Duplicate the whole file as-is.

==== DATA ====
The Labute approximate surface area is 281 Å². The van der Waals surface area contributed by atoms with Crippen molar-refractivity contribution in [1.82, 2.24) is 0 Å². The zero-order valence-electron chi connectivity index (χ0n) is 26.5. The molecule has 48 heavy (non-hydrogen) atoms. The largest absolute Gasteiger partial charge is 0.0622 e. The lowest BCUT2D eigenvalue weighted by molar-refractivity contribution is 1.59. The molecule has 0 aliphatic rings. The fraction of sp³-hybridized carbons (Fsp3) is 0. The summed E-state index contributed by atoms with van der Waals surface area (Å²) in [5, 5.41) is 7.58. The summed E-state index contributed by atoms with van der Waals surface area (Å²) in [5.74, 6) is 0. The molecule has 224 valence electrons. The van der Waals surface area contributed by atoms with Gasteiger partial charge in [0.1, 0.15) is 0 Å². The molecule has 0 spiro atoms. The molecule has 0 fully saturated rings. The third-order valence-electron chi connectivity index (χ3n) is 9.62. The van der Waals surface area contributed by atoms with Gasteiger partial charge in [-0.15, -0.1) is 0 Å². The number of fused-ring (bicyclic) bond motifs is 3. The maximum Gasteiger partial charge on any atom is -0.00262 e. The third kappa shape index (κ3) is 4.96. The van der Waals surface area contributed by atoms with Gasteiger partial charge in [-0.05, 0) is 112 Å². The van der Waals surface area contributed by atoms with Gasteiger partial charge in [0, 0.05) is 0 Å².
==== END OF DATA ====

The Labute approximate surface area is 281 Å². The van der Waals surface area contributed by atoms with Crippen molar-refractivity contribution in [1.82, 2.24) is 0 Å². The zero-order valence-electron chi connectivity index (χ0n) is 26.5. The molecule has 48 heavy (non-hydrogen) atoms. The largest absolute Gasteiger partial charge is 0.0622 e. The lowest BCUT2D eigenvalue weighted by molar-refractivity contribution is 1.59. The molecule has 0 aliphatic rings. The fraction of sp³-hybridized carbons (Fsp3) is 0. The summed E-state index contributed by atoms with van der Waals surface area (Å²) in [5, 5.41) is 7.58. The summed E-state index contributed by atoms with van der Waals surface area (Å²) in [5.74, 6) is 0. The molecule has 224 valence electrons. The van der Waals surface area contributed by atoms with Gasteiger partial charge in [0.1, 0.15) is 0 Å². The molecule has 0 spiro atoms. The molecule has 0 fully saturated rings. The third-order valence-electron chi connectivity index (χ3n) is 9.62. The van der Waals surface area contributed by atoms with Gasteiger partial charge in [-0.15, -0.1) is 0 Å². The number of fused-ring (bicyclic) bond motifs is 3. The maximum Gasteiger partial charge on any atom is -0.00262 e. The third kappa shape index (κ3) is 4.96. The van der Waals surface area contributed by atoms with Gasteiger partial charge in [-0.05, 0) is 112 Å². The van der Waals surface area contributed by atoms with Gasteiger partial charge in [0, 0.05) is 0 Å².